U.S. Sen. Barack Obama spoke out against black anti-Semitism and other bigotry at an African-American church.
Obama (D-Ill.), a leading candidate for the Democratic presidential nomination, spoke Sunday at the Ebenezer Baptist Church in Atlanta to mark Martin Luther King Day.
He noted that African Americans “have been at the receiving end of man’s inhumanity to man,” then went on to say that the community “has not always been true to King’s vision of a beloved community.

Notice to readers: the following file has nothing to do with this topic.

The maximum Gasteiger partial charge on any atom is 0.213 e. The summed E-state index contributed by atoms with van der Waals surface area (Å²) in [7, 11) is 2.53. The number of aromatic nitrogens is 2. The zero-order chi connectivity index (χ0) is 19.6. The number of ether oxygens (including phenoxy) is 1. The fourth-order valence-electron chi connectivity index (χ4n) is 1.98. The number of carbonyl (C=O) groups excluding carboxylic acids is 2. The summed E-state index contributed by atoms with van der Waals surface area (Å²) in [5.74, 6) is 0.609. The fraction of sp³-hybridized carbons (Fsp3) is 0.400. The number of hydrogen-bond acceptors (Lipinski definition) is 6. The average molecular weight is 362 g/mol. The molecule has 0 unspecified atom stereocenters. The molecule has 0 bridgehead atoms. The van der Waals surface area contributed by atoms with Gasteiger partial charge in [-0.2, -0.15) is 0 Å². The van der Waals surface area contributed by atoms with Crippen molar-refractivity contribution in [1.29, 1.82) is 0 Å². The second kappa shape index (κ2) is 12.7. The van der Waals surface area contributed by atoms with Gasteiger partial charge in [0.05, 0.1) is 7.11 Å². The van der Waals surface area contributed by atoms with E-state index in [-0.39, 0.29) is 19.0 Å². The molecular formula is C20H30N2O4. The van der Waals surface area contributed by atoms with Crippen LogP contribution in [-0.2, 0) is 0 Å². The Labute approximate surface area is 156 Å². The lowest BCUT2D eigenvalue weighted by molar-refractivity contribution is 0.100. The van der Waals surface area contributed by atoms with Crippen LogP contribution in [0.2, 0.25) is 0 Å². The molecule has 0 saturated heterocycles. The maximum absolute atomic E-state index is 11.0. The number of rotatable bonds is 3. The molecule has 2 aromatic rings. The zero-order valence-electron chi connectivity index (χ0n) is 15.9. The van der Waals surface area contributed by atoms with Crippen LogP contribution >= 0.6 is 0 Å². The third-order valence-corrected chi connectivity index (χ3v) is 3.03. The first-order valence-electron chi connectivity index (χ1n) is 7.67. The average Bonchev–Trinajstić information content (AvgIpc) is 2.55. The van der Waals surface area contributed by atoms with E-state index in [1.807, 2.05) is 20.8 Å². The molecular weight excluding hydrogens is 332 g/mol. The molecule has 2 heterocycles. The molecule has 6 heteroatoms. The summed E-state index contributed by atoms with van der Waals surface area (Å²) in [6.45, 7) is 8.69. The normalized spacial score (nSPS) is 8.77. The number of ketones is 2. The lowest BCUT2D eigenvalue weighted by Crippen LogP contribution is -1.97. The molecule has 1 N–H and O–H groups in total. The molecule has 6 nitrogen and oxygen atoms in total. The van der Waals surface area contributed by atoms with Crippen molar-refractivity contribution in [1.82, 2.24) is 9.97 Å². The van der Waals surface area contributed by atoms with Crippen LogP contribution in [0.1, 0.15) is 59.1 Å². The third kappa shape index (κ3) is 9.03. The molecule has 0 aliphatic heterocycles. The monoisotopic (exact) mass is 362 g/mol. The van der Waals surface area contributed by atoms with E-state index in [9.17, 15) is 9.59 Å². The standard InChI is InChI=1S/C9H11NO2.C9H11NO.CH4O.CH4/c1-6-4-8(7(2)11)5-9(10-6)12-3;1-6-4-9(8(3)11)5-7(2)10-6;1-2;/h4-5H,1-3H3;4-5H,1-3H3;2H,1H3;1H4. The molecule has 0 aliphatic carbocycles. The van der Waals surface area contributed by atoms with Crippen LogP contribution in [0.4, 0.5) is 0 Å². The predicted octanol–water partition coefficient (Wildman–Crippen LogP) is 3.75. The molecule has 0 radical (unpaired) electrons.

“We have scorned our gay brothers and sisters instead of embracing them,” Obama said. “The scourge of anti-Semitism has, at times, revealed itself in our community. For too long, some of us have seen immigrants as competitors for jobs instead of companions in the fight for opportunity.”
A number of Jewish pundits and leaders – most notably Washington Post columnist Richard Cohen – has asked Obama to clarify his relationship with his Chicago-based church, Trinity United, and its radical teachings. On one occasion, a church-affiliated publication honored Louis Farrakhan, the anti-Semitic leader of the Nation of Islam.
Other Jewish figures, including novelist Michael Chabon, have said such demands are overreaching and presumptuous considering Obama’s repeated repudiation of Farrakhan and his ilk.